USE OF WHOLE-GENOME SEQUENCING TO INVESTIGATE THE EVOLUTIONARY HISTORY OF ISLAND SPOTTED SKUNKS
|Julia D Owen-Ramos; University of California, Davis; firstname.lastname@example.org; Cate Brown Quinn, Ellie C. Bolas, Dirk H. Van Vuren, Ben N. Sacks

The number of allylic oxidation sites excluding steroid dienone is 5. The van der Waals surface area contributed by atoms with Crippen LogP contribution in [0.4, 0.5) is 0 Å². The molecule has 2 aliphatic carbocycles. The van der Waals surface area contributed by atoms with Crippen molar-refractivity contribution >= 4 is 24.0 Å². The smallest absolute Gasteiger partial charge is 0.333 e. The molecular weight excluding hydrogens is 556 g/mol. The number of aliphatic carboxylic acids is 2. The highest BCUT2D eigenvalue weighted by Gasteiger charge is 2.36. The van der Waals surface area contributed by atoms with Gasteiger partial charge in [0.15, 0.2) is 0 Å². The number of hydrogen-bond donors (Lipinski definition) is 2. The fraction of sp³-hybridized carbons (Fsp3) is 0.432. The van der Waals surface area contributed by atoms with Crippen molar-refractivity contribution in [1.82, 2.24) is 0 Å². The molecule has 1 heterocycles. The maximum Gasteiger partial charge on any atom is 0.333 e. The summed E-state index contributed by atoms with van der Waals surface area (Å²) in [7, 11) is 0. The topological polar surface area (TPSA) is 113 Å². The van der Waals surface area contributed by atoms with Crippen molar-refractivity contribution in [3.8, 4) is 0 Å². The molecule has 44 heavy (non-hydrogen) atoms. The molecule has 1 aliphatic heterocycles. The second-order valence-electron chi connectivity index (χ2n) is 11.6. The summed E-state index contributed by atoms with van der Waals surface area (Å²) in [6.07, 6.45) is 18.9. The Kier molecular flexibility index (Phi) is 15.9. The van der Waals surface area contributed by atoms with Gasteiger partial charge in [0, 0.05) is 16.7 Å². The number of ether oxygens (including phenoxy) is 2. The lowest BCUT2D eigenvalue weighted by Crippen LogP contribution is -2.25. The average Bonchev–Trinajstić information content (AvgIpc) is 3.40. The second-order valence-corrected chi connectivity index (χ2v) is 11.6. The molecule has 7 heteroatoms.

Island species have long been considered an important tool for understanding speciation and to investigate evolutionary forces driving DNA sequence evolution. The Island spotted skunk (Spilogale gracilis amphiala) is an endemic insular carnivore found on two of the Channel Islands off the coast of southern California: Santa Rosa Island and Santa Cruz Island. Limited study of morphology found little differentiation between the island spotted skunks and their mainland counterpart, the western spotted skunk (S. gracilis microrhina, S. gracilis phenax), fueling an idea that spotted skunks arrived on the Channel Islands in the past two centuries. However, genetic studies using microsatellites and mitochondrial DNA found significant differences among the two island populations and mainland populations, suggesting a longer evolutionary history of spotted skunks on the islands. Still, the degree to which island spotted skunks are diverged from one another and from their mainland relative remain unclear. To further investigate the evolutionary history of island spotted skunks, we sequenced whole genomes of skunks from Santa Cruz Island, Santa Rosa Island, and the California mainland. Our results support the antiquity of island spotted skunks, showing high genomic differentiation between all three populations, lower diversity in island populations, and increased inbreeding in island populations.